Quick explanation: someone asked in this post on Gawker how one could reconcile their own religion with their own sexual orientation (in this Gawkerian case, the religion is Mormonism, and the orientation is gay. Added bonus is that the gay guy is happily married to a woman. Hi ho.)
I knew a guy once. He recently died of a brain tumor. He was a music professor at a university in my hometown, and he loved religious music. One year I drove with him from AL to a Chicago suburb because he'd asked me to go with him to pick up a pipe organ he'd purchased off of eBay.
There's a point to this story, I promise. I also promise not to make (m)any puns about 'organ'.
The plan--which we pulled off--was to drive to Chicago, pick up the unassmempled pipe organ, and drive back. We'd sleep in the truck (we did, in a parking lot of a church) for a few hours. The whole trip took a little over a day.
During the trip, the Professor told me he was bisexual--not a big surprise since he had the usual mannerisms, showed up at my apartment in a tight white T, cut-off shorts and Doc Martens (it was the late 1990s). He also told me he loved his wife. He also told me he was planning on doing a local production of 'Jeffrey,' the play by Paul Rudnick. Community theatre. Believe it or not, it happens in AL, and believe it or not there are portrayals of same-sex kissing, and all that, in AL.
I've since left the South, but I will say this: not everyone down there is worthy of the scorn heaped upon them by Nor'East libs.
So the Professor, during this long drive to Chicago, told me he was bi. He was planning to do a production of 'Jeffrey', a play about being gay. He told me he wanted to cast me as Darius (the character played by Bryan Batt 'Sal' from 'Mad Men' in the movie). He wanted to cast me in this role because of my 'kindness and empathy.'
The Professor talked to me about his wife and daughters. One of the daughters was pregnant and still in high school, and both he and his wife were determined to give their impending grandchild a good reception. I told him it was wonderful that both he and his wife were welcoming the child--my own grandparents were not so welcoming of me when I'd popped out. Then asked about his attraction to men.
"I have two hands," he said. "I sometimes use them."
During the trip, he talked about the pipe organ we were off to buy.
"I'm planning to build a shed," he said. "I'm assembling the organ in a shed, and hope to hold concerts for anyone who wants to show up. I'll play Monteverdi and Bach. I'll play orchestrations of [ancient religious composers I can't remember anymore]. And we'll have my grandson there."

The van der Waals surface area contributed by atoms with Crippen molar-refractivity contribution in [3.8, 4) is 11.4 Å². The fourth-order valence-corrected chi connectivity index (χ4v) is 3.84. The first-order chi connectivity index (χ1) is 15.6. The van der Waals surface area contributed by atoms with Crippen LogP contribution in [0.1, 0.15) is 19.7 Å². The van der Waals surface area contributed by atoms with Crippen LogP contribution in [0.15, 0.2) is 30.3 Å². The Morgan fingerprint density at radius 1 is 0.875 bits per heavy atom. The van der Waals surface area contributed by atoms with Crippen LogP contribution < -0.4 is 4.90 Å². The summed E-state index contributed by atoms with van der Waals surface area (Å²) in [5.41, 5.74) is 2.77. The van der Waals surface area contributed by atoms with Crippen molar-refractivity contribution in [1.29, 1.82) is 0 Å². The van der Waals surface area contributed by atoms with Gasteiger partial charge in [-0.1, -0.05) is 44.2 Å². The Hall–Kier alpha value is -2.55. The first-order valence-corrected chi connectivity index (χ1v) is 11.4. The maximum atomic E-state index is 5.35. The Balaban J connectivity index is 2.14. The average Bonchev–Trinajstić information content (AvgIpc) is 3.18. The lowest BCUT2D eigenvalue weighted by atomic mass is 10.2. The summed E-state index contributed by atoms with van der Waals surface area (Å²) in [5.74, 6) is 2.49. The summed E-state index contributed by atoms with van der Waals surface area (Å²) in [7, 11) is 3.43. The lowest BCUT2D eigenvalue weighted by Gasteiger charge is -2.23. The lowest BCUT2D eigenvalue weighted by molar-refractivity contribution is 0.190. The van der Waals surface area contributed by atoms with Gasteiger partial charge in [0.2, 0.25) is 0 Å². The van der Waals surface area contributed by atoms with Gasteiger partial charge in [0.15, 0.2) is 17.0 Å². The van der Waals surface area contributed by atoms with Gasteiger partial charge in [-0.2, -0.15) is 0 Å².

He said that. Driving along the highway to Chicago. He said he'd have his grandson there, and his recently de-pregnated teenage daughter, and I realized the organ was more about affirming his devotion to God before all of his peers than it was about playing it in a shed.
I rode to Chicago with him because I was young and it sounded like a fun way to get out of Alabama for a day or two.
It was fun, in a way, but in another way it wasn't. I liked the Professor, and considered him a friend, but I was also wary of him--just a few weeks earlier I'd invited him over to a house I was housesitting.
The house had a pool. He'd dived into the water, shucked off his shorts, and skinny-dipped.
Certainly I was a known gay by then, in Alabama. I was also young, or stupid, or whatever. It was both obvious that he was coming on to me as he swam around the pool, and not obvious. The thing about being openly gay in places like Alabama is that you must be two things: openly gay, and aware of those who want to be openly gay. It's like going through a fun house twice--first time alone, second time with a friend.
The first time you scream. The second time, you grab the hand of your friend, and anticipate.
Southern people, even the open-minded ones, have a remarkable capacity to both scream and then anticipate reality. It was in the pool that the Professor drew attention to his possession of dual hands.
"I have two hands," he said then.
"I have two hands," he said again, when I asked him about his bisexuality as we drove to Chicago. To get a pipe organ. He'd found online.
The Professor tried to talk me out of being with the man I was dating back then. "He's bad," the Professor told me. "I can tell you stories." And then he told me stories, and I continued dating the guy anyway.
And the Professor continued to be married to his wife.
I heard much later, he left her for a bit. He met a man, and the two men had a fling or whatever, and the production of 'Jeffrey' never happened. What did happen was that the Professor talked to me less and less after the trip to Chicago, and what didn't happen is the shack he wanted to build and the assembly of the pipe organ he bought. What did happen was that he continued to teach religious music until he couldn't teach anymore.
He went to church every service, and spoke often about the wonder of God, a wonder I have never shared. He encouraged me to just 'use two hands'.He died of a brain tumor, without the shack and the organ.
He liked religious music, and he loved being music director for various community productions of shows, and he talked about his faith--which I didn't get--and his grandson. And that was his life.
Inappropriate sharing, incomprehensible ramblings, uncalled-for hostility: yup, it's a blog.
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